Current Date: Sat, 08 Mar 2014 03:19:27 -0500
As Hurricane Irene advances toward North Carolina’s coast, university officials — fearing dangerous levels of rain and wind — are urging students to evacuate inland.
A hurricane warning is in effect for the whole N.C. coast, according to the National Hurricane Center, forcing both Elizabeth City State University and UNC-Wilmington to cancel their Friday afternoon and Saturday classes.
Both schools’ administrators are strongly encouraging students to evacuate.
The hurricane is expected to hit the coast Saturday afternoon as a Category 3, with winds up to 115 mph, said Barry Baxter, a meteorologist at the center.
According to an email sent to ECSU students and employees Thursday afternoon, residence halls will close at noon on Friday. Students that can’t relocate to an off-campus location must stay in the university’s gym.
About 400 to 500 people will stay in the gym, and the university will provide food and water, said ECSU Student Body President DeVon McNair.
“I’ll be in the gym tomorrow,” he said.
McNair, who is from Kinston, North Carolina, said he would rather stay with his fellow student body than evacuate.
“A lot of people don’t know that ECSU is underneath sea level, so that is the way of keeping everybody safe,” McNair said about students taking refuge in the gym.
The storm surge is expected to be five to 10 feet above ground level, Baxter said.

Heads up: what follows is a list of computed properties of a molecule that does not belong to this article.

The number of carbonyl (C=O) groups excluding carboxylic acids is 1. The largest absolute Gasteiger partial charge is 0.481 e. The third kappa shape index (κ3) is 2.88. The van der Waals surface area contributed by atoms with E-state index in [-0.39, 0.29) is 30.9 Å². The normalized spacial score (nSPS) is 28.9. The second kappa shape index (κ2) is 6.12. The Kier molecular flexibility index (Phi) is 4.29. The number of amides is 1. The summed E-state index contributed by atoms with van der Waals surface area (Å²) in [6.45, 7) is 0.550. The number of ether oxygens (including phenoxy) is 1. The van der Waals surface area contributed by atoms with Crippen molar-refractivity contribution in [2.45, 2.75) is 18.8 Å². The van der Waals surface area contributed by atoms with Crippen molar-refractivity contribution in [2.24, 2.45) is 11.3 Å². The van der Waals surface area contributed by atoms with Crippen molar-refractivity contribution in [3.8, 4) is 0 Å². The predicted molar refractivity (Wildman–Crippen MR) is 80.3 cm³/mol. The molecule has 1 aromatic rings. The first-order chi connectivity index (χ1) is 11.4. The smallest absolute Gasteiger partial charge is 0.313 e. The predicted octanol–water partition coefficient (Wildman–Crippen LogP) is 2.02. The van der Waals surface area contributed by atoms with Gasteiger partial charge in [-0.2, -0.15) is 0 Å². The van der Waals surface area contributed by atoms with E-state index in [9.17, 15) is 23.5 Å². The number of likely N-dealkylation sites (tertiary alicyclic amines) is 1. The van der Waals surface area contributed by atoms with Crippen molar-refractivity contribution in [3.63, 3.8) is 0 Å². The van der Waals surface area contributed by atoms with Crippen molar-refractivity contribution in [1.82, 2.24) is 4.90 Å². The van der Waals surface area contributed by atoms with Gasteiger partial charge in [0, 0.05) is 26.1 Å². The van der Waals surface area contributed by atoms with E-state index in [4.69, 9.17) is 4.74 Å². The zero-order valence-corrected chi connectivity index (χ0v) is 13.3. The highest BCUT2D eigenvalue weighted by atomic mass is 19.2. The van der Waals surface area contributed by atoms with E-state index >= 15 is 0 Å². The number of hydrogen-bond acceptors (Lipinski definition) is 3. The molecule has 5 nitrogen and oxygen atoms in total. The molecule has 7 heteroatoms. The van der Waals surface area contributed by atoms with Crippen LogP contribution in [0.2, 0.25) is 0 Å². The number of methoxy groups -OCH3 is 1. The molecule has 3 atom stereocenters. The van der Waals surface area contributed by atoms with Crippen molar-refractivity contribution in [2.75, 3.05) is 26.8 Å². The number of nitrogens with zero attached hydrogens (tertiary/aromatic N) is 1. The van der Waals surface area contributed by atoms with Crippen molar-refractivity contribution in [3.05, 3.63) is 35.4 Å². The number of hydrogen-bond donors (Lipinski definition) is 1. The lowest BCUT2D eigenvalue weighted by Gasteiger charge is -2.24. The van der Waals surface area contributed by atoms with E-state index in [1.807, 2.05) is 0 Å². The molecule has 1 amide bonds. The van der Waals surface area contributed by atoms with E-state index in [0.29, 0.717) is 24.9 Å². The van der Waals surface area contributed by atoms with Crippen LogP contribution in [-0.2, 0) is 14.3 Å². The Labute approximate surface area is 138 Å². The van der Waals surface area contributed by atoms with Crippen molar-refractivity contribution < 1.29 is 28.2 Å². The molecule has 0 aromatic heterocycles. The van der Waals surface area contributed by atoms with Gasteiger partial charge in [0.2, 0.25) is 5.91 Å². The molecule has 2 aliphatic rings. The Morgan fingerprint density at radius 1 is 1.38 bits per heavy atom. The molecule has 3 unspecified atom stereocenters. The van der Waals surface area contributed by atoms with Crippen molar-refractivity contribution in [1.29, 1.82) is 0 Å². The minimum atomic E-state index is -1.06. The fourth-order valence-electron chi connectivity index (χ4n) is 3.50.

According to UNC-W’s emergency information website, the hurricane is projected to make landfall near Emerald Isle, which is about 90 miles north of Wilmington.
More than eight inches of rain are expected to fall Friday and Saturday, according to an alert posted on the website.
Kevin Madsen, emergency management coordinator at UNC-W, said the university has a hurricane operations plan that includes several checklists each department must fill out when a hurricane is projected to hit the area within a day and a half.
The university has issued a voluntary evacuation beginning Friday at noon. The last time an evacuation was issued at UNC-W was in 2003, when hurricane Isabel hit the area directly, said Stan Harts, director of environmental health and safety at the university.
Betty Cona, a junior at UNC-W, drove home to Charlotte Thursday night to escape the hurricane.
But Cona said some of her friends are planning to wait out the inclement weather.
Miranda Smitherman, a UNC-W senior, said she’s planning to stay in her off-campus house, despite her parents’ urging her to come home.
“They’re begging me to … I’m not sure what I’m going to do yet.”Contact the State & National Editor at email@example.com.